Food quality and safety in China has been much improved as the country completes the establishment of market access systems for food products.
By the end of the year, China will have completed the market access systems for a total of 525 kinds of food products in 28 categories, according to the annual conference of the General Administration of Quality Supervision, Inspection and Quarantine yesterday.
The establishment of the systems started in 2002 with five categories grain, salt, sauce, vinegar and edible oil. It was followed by 10 categories consisting mainly of meat and dairy products, and 13 categories consisting of tea, wine, and egg products.
To date, more than 80,000 food enterprises have acquired market access permit certificates. Next year the administration will further set up access systems for cosmetics and food-related products such as packaging and cooking utensils.
"With the completion of the systems, the quality of food products in China has been much improved, and food processing industries have been effectively regulated," Li said.
The administration cancels the production qualifications of between 10 and 20 enterprises every month for various quality defects.
In another development, an archives record system for additives applied by food processing enterprises, will be put into effect early next year.
"Enterprises will have to make it public what additives they are using and what they are not," according to Wu Jianping, director of food production and supervision of the administration.
"The archives will upgrade food production safety from the source," he said.
This year, China has been confronted with food safety problems, especially in areas of poisonous additives. Recent cases include carcinogenic mandarin and turbot fish, and ducks and hens that were fed cancer-causing Sudan Red dye to make their yolks red.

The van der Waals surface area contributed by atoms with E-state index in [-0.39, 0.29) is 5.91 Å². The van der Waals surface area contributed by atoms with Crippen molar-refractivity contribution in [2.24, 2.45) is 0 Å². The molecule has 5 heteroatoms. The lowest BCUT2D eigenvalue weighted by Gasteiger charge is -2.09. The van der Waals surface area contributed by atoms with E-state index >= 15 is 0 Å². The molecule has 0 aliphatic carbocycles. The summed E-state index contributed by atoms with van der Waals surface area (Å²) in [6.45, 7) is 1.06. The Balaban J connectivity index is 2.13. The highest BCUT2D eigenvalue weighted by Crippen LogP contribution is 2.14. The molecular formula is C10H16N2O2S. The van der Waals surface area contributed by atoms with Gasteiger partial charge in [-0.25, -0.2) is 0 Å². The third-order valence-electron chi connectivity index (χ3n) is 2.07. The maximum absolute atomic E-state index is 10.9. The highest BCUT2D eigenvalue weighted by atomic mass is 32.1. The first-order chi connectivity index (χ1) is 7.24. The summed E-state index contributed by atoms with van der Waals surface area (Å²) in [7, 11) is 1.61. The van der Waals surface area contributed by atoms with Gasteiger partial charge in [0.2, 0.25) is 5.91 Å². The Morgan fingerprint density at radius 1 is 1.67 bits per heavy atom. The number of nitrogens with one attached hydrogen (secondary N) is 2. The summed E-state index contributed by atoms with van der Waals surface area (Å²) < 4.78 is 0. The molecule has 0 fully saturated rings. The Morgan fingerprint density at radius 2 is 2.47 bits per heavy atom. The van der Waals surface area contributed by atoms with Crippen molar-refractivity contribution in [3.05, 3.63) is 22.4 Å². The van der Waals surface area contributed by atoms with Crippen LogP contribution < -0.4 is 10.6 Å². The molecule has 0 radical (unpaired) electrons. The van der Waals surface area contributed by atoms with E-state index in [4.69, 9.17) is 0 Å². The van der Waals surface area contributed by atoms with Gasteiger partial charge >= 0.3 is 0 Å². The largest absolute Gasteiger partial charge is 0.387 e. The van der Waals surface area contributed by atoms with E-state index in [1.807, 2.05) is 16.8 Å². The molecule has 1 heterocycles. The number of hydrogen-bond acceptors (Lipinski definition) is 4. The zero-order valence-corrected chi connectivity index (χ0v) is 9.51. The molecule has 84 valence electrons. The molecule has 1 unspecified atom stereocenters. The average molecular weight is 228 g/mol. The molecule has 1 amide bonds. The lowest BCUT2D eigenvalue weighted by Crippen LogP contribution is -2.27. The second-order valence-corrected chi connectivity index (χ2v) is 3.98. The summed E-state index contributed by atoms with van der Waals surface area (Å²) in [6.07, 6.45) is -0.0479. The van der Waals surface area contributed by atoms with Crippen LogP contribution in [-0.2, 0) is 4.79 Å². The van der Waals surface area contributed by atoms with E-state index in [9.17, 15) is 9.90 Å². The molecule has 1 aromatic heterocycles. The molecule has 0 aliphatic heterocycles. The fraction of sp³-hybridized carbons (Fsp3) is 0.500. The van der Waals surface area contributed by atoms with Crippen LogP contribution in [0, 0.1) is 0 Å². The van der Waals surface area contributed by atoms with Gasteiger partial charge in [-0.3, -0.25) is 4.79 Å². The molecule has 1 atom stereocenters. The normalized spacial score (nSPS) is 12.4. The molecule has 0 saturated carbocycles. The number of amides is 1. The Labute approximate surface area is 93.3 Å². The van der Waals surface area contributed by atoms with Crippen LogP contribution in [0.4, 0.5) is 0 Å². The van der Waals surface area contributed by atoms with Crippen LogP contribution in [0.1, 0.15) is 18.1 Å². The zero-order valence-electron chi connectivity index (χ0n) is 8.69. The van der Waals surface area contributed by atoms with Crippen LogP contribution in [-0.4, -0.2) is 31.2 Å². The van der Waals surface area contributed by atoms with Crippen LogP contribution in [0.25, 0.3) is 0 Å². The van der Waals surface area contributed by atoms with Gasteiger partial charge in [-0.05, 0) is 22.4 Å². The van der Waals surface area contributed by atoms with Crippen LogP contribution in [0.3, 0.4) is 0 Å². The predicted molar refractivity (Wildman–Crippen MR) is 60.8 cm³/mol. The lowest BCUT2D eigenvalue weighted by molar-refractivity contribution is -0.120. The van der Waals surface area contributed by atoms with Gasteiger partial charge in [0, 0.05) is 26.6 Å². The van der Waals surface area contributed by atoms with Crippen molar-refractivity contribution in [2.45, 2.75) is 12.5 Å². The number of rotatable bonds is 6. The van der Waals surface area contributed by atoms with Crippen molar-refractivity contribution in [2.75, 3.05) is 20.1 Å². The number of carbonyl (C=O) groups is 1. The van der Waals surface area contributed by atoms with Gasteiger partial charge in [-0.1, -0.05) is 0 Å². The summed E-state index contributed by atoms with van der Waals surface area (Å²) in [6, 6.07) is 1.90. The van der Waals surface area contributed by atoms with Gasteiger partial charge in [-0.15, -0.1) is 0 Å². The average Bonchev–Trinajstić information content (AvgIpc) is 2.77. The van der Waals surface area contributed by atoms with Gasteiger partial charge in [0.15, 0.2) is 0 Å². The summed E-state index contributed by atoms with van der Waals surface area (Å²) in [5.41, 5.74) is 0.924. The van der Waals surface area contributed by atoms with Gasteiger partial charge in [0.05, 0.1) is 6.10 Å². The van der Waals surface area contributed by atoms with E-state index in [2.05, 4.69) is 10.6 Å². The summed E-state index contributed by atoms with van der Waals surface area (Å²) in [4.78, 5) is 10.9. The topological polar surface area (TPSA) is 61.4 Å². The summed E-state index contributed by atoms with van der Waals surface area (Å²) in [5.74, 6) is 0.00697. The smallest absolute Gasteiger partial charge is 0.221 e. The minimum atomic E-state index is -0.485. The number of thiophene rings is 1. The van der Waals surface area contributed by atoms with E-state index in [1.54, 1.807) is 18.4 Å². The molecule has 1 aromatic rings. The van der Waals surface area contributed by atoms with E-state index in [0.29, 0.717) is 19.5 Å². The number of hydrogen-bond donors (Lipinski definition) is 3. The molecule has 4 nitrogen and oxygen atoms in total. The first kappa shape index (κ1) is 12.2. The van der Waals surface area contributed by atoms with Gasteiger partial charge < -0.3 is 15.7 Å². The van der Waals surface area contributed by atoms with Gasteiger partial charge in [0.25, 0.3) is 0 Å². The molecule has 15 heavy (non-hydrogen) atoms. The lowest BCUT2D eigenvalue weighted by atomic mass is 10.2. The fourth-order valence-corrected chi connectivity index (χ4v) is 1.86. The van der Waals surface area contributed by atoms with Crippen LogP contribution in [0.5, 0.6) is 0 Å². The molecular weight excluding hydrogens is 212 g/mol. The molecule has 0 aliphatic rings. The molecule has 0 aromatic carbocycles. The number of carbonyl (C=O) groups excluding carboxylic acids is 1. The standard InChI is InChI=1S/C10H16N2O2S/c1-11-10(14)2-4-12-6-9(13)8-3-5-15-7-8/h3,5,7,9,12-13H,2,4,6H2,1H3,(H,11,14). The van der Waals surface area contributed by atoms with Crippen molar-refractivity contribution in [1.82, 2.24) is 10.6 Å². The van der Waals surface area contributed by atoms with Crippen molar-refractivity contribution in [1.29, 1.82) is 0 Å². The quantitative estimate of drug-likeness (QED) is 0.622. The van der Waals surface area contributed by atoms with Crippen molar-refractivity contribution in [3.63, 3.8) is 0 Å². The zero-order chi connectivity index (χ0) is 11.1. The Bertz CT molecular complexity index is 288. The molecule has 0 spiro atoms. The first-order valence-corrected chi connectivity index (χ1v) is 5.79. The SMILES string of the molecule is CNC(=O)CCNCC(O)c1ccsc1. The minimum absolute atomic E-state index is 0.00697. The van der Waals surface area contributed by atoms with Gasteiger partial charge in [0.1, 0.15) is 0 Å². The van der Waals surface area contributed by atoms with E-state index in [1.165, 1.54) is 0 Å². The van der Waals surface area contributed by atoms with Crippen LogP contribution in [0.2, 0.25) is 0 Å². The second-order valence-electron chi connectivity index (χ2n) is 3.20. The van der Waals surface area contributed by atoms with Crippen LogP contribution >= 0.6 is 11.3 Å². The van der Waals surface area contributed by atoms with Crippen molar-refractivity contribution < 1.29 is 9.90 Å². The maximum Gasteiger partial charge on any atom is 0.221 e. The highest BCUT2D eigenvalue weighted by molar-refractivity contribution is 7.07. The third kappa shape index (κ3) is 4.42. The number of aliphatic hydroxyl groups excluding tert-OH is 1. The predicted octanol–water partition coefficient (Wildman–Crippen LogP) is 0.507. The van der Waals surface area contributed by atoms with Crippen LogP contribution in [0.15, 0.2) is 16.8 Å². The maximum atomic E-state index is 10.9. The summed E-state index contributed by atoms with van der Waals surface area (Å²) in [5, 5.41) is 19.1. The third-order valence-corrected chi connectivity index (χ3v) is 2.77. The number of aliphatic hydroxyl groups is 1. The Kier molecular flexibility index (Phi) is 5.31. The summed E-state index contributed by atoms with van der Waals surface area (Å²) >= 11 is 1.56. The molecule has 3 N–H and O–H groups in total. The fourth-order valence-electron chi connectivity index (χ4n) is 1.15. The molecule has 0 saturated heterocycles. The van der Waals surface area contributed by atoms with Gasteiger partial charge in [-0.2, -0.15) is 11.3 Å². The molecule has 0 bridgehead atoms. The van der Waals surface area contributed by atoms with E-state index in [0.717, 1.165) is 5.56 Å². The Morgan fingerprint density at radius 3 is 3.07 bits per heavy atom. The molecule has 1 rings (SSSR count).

"Another importance of the archives system is that it will be able to differentiate between guilty and innocent food producers," Wu said. "Such a record system will at least salvage the innocent ones."
Food safety supervision is especially difficult in the Chinese mainland due to the fact there are more than 350,000 small food processing outlets with less than 10 staff each.
With backward facilities and poorly educated staff, the outlets usually fail to reach the required quality standards, and has increased supervision difficulty, Li said.
In northern Shaanxi Province, local governments have sent food quality supervision cadres to patrol streets in the urban and rural areas.
"Only through regionalizing and strengthening supervision responsibilities can we solve these issues," Wu said.
China has also made remarkable achievements in improving the quality of food products for export.
Statistics show that Chinese enterprises made a 20 percent increase year-on-year in food exports at the end of last month.
(China Daily December 19, 2006)